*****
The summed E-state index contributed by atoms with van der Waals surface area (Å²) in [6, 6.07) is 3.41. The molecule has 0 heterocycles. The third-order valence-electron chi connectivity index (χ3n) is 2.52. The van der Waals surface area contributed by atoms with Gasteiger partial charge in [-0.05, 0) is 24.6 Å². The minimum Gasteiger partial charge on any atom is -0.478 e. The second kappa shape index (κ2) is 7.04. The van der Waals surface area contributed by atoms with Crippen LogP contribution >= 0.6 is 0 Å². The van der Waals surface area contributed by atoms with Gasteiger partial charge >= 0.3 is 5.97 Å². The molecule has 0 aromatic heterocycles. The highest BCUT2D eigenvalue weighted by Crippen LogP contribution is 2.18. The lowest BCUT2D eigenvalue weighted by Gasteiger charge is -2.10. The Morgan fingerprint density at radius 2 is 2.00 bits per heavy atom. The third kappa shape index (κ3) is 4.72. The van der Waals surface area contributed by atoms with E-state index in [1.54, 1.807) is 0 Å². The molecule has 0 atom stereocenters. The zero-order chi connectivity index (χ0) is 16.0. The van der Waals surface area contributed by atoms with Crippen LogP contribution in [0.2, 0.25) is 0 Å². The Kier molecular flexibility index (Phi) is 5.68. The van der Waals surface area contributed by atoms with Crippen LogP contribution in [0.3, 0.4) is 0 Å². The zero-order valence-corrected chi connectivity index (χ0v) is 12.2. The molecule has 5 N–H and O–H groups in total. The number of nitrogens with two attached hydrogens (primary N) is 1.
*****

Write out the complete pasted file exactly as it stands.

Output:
The summed E-state index contributed by atoms with van der Waals surface area (Å²) in [6, 6.07) is 3.41. The molecule has 0 heterocycles. The third-order valence-electron chi connectivity index (χ3n) is 2.52. The van der Waals surface area contributed by atoms with Gasteiger partial charge in [-0.05, 0) is 24.6 Å². The minimum Gasteiger partial charge on any atom is -0.478 e. The second kappa shape index (κ2) is 7.04. The van der Waals surface area contributed by atoms with Crippen LogP contribution >= 0.6 is 0 Å². The van der Waals surface area contributed by atoms with Gasteiger partial charge >= 0.3 is 5.97 Å². The molecule has 0 aromatic heterocycles. The highest BCUT2D eigenvalue weighted by Crippen LogP contribution is 2.18. The lowest BCUT2D eigenvalue weighted by Gasteiger charge is -2.10. The Morgan fingerprint density at radius 2 is 2.00 bits per heavy atom. The third kappa shape index (κ3) is 4.72. The van der Waals surface area contributed by atoms with E-state index in [1.54, 1.807) is 0 Å². The molecule has 0 atom stereocenters. The zero-order chi connectivity index (χ0) is 16.0. The van der Waals surface area contributed by atoms with Crippen LogP contribution in [0.2, 0.25) is 0 Å². The Kier molecular flexibility index (Phi) is 5.68. The van der Waals surface area contributed by atoms with Crippen LogP contribution in [0.3, 0.4) is 0 Å². The zero-order valence-corrected chi connectivity index (χ0v) is 12.2. The molecule has 5 N–H and O–H groups in total. The number of nitrogens with two attached hydrogens (primary N) is 1.